(WB) Thailand’s Constitutional Court on Wednesday ruled a law that defines marriage as between a man and a woman in the country is constitutional.

The Foundation for Sexual Orientation and Gender Identity Rights and Justice, a Thai advocacy group, filed a lawsuit that challenged Section 1448 of the country’s Civil and Commercial Code, which does not extend marriage rights to same-sex couples. Bloomberg said the Constitutional Court in its ruling said Thai lawmakers “should draft laws that guarantee the rights for gender diverse people.”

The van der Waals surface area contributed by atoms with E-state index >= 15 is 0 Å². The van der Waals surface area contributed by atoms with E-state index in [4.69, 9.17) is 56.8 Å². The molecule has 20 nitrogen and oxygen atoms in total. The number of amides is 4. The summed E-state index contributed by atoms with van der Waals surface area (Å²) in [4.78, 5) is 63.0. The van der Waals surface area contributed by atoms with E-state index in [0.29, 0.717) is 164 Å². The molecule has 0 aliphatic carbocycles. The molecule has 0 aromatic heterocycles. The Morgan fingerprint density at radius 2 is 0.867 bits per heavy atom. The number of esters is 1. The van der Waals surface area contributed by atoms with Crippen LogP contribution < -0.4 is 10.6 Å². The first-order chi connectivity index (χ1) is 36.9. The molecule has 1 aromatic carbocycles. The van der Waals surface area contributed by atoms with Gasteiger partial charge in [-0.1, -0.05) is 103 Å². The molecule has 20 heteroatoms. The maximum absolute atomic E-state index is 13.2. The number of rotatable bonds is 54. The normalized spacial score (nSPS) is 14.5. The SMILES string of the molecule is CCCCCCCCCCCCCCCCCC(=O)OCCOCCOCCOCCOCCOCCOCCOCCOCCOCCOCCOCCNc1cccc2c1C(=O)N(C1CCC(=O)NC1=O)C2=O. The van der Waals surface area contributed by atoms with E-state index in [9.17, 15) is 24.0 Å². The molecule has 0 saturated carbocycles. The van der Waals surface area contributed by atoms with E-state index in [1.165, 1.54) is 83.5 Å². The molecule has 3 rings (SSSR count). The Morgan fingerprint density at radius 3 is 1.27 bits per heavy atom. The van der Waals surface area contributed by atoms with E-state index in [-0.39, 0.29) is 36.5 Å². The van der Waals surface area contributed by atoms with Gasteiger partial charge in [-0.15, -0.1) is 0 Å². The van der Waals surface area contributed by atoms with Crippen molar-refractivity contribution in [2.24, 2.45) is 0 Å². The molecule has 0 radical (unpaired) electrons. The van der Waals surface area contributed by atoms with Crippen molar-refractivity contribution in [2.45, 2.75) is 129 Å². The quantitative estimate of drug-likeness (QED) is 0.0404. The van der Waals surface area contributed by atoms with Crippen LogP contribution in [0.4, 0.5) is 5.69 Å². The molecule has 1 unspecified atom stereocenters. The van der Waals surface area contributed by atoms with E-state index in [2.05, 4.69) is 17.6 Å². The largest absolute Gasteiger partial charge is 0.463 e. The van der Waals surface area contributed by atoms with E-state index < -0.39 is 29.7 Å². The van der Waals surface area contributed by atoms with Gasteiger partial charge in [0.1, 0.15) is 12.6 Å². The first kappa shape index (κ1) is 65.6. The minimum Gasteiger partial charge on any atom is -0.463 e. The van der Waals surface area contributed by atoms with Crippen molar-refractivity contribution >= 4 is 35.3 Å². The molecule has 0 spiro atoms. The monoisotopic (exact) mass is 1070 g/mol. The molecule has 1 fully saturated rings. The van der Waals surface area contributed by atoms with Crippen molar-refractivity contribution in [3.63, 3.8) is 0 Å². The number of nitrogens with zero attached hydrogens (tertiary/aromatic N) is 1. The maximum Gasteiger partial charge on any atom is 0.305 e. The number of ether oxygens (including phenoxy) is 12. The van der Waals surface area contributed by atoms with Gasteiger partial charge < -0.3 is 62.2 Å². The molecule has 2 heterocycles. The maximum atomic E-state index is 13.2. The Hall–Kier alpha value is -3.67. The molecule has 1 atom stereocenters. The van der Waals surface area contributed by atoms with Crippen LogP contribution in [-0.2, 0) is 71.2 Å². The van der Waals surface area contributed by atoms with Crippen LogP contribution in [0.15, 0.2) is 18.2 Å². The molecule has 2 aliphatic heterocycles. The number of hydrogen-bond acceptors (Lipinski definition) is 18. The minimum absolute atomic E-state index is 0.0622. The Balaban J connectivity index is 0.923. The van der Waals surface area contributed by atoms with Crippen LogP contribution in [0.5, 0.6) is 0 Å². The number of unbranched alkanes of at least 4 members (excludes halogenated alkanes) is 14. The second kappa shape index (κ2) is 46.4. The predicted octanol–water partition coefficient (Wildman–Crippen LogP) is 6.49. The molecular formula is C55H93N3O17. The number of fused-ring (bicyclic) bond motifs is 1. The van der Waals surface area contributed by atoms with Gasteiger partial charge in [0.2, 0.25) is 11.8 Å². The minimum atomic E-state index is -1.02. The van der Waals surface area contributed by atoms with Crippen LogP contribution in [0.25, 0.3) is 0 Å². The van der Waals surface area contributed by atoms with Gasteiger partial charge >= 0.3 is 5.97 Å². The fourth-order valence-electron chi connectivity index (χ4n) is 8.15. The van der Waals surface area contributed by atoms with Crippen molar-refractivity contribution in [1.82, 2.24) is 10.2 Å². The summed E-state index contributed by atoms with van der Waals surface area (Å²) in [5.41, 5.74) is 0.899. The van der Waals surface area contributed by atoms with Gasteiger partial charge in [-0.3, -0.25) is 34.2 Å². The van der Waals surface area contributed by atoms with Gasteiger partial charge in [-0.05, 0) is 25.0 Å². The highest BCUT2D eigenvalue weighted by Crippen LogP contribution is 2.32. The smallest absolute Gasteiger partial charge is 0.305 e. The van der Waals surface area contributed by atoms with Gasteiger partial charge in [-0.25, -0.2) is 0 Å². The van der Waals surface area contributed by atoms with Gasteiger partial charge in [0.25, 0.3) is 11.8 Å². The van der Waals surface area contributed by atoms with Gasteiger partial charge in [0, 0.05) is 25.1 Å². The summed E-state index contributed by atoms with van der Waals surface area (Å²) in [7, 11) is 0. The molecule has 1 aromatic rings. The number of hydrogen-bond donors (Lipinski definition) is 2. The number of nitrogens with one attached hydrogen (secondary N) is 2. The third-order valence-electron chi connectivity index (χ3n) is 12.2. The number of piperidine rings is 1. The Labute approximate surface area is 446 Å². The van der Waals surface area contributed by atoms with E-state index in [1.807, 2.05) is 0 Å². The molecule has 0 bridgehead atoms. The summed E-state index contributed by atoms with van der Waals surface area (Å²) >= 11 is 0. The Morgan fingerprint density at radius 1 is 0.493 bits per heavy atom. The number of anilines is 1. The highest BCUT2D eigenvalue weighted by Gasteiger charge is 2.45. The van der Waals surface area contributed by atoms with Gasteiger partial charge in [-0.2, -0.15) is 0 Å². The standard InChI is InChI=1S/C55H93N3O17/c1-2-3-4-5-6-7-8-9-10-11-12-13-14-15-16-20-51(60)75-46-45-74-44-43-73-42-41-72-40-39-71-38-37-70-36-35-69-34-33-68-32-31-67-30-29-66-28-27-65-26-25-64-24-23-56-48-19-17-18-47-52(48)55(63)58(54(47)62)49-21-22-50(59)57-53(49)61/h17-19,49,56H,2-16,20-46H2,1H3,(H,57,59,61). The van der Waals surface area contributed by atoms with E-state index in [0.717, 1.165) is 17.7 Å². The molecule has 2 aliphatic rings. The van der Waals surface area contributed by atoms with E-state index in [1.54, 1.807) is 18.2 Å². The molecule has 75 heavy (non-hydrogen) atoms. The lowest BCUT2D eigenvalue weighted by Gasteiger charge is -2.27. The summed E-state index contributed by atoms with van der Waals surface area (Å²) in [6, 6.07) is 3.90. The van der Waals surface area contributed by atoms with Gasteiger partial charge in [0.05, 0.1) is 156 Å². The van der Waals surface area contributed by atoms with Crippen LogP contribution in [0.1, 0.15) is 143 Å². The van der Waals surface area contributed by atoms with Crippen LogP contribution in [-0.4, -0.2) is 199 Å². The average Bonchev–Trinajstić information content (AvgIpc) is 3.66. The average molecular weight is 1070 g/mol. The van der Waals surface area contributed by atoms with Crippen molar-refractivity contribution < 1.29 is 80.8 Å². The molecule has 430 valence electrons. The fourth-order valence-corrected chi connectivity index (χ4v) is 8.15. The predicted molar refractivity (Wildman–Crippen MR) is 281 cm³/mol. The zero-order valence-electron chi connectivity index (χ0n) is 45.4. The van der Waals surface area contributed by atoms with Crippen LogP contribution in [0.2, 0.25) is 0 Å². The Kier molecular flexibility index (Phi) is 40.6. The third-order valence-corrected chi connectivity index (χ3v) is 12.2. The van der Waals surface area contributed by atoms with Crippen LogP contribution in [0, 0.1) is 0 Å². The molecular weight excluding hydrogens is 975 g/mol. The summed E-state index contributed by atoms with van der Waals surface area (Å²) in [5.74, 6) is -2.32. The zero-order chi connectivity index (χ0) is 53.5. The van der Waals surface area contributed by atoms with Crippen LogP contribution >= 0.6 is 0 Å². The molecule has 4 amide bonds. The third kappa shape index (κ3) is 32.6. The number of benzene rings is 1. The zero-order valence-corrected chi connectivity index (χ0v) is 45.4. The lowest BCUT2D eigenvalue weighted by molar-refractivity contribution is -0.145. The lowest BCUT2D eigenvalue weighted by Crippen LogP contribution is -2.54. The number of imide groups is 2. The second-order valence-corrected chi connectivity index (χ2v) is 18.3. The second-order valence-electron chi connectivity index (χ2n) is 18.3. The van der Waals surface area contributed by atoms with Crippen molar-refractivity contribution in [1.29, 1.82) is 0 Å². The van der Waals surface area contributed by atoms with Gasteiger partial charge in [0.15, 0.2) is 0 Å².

Sunai Phasuk, a senior researcher for Human Rights Watch who focuses on Thailand, in a tweet said the decision makes the “government’s pledges to promote gender equality meaningless.”

Taiwan in 2019 became the first country in Asia to extend marriage rights to same-sex couples.

The Thai Cabinet in 2018 approved a bill that would allow same-sex couples to enter into civil unions. The government last year backed a second version of the measure.

Tunyawaj Kamolwongwat, a Thai MP who is a member of the Move Forward Party, has introduced a marriage equality bill.


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